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The relationship between motivation and performance is often talked about but not many organizations are making concrete efforts to study it in detail and thus ending up walking in the blind alley rather than taking decision based on the findings and instigators.
Managers believe that motivation is just psyching up employees to give superior performance. It is no greater than old way of continuous supervision, after a time an employee no more is enthused about the prep talk, dangling carrot of increased incentives or histrionics of how the organization is making the world go round to further their career.
The measuring tools of the relationship are also rudimentary one; most organizations believe that their motivation strategies are working if there is lesser dis-satisfaction among employees and high retention rate.
The processes should be designed to enable employees to put in work their knowledge, skill and expertise. The results should be transparent enough so that an individual don't have to look for higher authorities to interpret the performance. Finally each individual should be treated as an individual not a cog in wheel. Time has come when people should be focus of business rather than technology, machinery and results. People deliver results when they know how they can increase their ability and opportunity in an organization not when they were told why they have to. The reason for it is inherently all human being know what to expect not only from themselves but also from the organizations. Congruence of these two needs can motivate employees to give their best rather than that pot of commission.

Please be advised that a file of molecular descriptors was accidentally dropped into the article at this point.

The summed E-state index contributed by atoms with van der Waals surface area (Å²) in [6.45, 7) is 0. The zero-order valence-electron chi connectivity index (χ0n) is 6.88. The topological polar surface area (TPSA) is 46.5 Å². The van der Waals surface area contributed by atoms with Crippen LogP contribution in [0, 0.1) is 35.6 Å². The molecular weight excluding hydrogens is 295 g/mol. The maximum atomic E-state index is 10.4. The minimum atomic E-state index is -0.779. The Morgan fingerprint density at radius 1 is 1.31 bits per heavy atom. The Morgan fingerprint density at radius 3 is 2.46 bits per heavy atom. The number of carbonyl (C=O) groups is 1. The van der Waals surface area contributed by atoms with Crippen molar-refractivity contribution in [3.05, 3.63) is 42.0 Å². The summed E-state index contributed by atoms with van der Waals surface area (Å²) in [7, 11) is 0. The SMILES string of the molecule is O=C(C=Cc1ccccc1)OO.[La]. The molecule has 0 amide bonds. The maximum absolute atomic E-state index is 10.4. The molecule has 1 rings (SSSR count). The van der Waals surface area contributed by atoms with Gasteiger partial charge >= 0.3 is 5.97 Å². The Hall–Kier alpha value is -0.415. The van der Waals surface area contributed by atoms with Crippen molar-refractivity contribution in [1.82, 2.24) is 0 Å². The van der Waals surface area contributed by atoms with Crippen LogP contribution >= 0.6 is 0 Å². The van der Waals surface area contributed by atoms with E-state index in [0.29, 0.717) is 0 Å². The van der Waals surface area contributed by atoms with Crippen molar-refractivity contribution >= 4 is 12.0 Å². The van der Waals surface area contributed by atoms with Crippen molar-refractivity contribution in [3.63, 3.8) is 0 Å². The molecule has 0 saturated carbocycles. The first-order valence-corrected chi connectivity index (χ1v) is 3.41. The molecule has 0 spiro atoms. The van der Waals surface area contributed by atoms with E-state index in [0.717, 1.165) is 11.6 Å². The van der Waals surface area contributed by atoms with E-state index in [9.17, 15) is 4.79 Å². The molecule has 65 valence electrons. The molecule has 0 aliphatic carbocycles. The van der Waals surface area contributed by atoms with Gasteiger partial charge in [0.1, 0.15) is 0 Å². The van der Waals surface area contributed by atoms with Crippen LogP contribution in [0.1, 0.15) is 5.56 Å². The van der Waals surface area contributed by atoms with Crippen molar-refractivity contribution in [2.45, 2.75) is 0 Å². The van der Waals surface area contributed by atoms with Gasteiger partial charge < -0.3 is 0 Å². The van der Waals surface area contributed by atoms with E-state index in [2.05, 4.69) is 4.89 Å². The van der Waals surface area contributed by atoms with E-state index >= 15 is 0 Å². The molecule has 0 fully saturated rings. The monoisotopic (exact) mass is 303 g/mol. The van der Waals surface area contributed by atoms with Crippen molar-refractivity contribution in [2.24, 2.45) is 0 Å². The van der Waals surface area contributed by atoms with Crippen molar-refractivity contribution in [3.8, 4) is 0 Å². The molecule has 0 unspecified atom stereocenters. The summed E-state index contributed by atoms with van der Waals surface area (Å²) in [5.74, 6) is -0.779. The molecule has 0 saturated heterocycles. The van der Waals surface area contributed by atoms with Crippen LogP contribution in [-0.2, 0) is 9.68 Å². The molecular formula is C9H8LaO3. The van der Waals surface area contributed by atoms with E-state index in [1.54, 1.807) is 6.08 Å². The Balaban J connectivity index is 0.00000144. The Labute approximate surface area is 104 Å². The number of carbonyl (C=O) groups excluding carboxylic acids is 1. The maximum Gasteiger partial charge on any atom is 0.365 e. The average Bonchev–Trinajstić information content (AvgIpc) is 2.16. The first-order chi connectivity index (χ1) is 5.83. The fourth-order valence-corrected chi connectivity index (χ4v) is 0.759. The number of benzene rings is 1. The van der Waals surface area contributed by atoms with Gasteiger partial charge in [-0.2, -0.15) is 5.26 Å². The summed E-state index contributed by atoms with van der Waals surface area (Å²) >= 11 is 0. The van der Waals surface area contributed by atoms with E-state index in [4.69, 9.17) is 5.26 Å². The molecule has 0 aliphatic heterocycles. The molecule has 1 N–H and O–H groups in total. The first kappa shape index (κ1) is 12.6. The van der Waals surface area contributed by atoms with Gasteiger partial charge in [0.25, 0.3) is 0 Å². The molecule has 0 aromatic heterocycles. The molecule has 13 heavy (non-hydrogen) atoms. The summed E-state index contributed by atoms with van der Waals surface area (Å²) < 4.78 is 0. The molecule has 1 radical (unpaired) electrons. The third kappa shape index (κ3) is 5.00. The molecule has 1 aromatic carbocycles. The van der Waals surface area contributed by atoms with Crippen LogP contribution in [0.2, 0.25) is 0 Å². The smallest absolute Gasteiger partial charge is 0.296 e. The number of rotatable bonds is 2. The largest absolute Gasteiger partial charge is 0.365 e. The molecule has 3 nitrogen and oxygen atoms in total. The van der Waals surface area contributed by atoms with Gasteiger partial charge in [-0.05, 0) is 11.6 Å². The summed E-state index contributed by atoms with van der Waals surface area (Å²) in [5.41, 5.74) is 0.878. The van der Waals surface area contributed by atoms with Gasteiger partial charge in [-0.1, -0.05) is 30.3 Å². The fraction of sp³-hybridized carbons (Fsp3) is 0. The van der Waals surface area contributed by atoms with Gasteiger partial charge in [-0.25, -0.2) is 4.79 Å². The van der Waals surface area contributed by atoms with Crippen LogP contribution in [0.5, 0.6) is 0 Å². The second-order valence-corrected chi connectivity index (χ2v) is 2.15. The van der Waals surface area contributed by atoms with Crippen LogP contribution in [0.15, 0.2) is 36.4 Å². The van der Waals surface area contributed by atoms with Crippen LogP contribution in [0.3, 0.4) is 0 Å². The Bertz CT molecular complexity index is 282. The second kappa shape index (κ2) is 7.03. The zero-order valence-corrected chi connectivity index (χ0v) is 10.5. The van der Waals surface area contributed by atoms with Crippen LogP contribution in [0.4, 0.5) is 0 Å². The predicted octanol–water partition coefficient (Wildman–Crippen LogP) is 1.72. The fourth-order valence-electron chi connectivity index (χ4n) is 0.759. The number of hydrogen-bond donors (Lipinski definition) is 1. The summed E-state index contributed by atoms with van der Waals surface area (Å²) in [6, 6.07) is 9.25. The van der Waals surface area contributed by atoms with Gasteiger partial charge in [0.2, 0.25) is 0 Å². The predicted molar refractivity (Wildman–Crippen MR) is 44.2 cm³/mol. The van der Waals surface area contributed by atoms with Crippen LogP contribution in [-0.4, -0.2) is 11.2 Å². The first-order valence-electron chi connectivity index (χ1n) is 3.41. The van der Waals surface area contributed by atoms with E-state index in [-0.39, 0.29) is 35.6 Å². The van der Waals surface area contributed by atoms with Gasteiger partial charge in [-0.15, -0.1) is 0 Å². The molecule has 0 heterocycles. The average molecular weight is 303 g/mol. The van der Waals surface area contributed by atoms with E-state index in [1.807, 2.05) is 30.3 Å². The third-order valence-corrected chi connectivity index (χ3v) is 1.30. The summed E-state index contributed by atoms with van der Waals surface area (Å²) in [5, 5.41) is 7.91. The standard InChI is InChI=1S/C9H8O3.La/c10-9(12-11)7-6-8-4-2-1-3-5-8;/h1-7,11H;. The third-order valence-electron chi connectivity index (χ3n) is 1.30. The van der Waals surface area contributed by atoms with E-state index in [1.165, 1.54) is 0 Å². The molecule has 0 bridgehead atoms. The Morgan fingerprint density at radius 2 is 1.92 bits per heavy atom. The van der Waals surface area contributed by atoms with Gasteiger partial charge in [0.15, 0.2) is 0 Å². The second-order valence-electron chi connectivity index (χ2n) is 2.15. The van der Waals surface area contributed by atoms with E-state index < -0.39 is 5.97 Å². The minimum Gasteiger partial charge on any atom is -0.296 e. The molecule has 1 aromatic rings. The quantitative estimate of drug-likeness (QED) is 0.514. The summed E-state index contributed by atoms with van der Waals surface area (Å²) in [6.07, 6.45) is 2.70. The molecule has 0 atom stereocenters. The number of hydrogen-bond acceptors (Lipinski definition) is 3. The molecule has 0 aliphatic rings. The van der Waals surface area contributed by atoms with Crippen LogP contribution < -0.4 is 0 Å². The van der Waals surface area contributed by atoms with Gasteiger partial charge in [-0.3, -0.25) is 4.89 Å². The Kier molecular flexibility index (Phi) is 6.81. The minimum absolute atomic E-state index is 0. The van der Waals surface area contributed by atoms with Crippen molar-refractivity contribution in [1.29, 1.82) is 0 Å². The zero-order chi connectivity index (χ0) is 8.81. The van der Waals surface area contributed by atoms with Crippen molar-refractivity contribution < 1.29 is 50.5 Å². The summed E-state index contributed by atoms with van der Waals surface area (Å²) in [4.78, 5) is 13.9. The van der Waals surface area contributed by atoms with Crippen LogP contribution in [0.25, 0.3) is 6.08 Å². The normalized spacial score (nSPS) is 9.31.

Workers in any organization need something to keep them working. Most times the salaryÂ of the employee is enough to keep him or her working for an organization. However, sometimes just working for salary is not enough for employees to stay at an organization. An employee must be motivated to work for a company or organization. If no motivation is present in an employee, then that employee's quality of work or all work in general will deteriorate.
Keeping an employee working at full potential is the ultimate goal of employee motivation. There are many methods to help keep employees motivated. Some traditional ways of motivating workers are placing them inÂ competition with each other.
Employee motivation schematic
Herzberg, a psychologist, proposed a theory about job factors that motivate employees. Maslow, a behavioral scientist and contemporary of Herzberg's, developed a theory about the rank and satisfaction of various human needs and how people pursue these needs. These theories are widely cited in the business literature.
In the education profession, however, researchers in the '80s raised questions about the applicability of Maslow's and Herzberg's theories to elementary and secondary school teachers: Do educators, in fact, fit the profiles of the average business employee? That is, do teachers (1) respond to the same motivators that Herzberg associated with employees in profit-making businesses and (2) have the same needs patterns as those uncovered by